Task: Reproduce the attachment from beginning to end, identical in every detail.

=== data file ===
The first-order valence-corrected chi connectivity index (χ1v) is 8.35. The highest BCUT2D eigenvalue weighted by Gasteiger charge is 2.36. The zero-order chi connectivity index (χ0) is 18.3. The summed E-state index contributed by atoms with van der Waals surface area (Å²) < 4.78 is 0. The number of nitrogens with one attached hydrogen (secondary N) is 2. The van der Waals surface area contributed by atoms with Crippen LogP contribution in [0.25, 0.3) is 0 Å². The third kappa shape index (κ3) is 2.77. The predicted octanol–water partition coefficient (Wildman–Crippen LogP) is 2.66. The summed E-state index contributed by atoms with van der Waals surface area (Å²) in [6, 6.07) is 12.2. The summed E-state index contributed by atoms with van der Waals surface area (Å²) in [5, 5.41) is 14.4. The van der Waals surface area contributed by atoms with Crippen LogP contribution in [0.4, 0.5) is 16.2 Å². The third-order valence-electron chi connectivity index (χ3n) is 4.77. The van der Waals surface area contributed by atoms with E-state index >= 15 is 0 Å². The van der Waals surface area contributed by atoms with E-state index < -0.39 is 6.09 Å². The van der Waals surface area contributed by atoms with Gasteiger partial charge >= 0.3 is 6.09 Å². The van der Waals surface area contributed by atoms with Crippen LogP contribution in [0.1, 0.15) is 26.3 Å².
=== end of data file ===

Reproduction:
The first-order valence-corrected chi connectivity index (χ1v) is 8.35. The highest BCUT2D eigenvalue weighted by Gasteiger charge is 2.36. The zero-order chi connectivity index (χ0) is 18.3. The summed E-state index contributed by atoms with van der Waals surface area (Å²) < 4.78 is 0. The number of nitrogens with one attached hydrogen (secondary N) is 2. The van der Waals surface area contributed by atoms with Crippen LogP contribution in [0.25, 0.3) is 0 Å². The third kappa shape index (κ3) is 2.77. The predicted octanol–water partition coefficient (Wildman–Crippen LogP) is 2.66. The summed E-state index contributed by atoms with van der Waals surface area (Å²) in [6, 6.07) is 12.2. The summed E-state index contributed by atoms with van der Waals surface area (Å²) in [5, 5.41) is 14.4. The van der Waals surface area contributed by atoms with Crippen LogP contribution in [0.4, 0.5) is 16.2 Å². The third-order valence-electron chi connectivity index (χ3n) is 4.77. The van der Waals surface area contributed by atoms with E-state index >= 15 is 0 Å². The van der Waals surface area contributed by atoms with E-state index < -0.39 is 6.09 Å². The van der Waals surface area contributed by atoms with Gasteiger partial charge >= 0.3 is 6.09 Å². The van der Waals surface area contributed by atoms with Crippen LogP contribution in [0.1, 0.15) is 26.3 Å².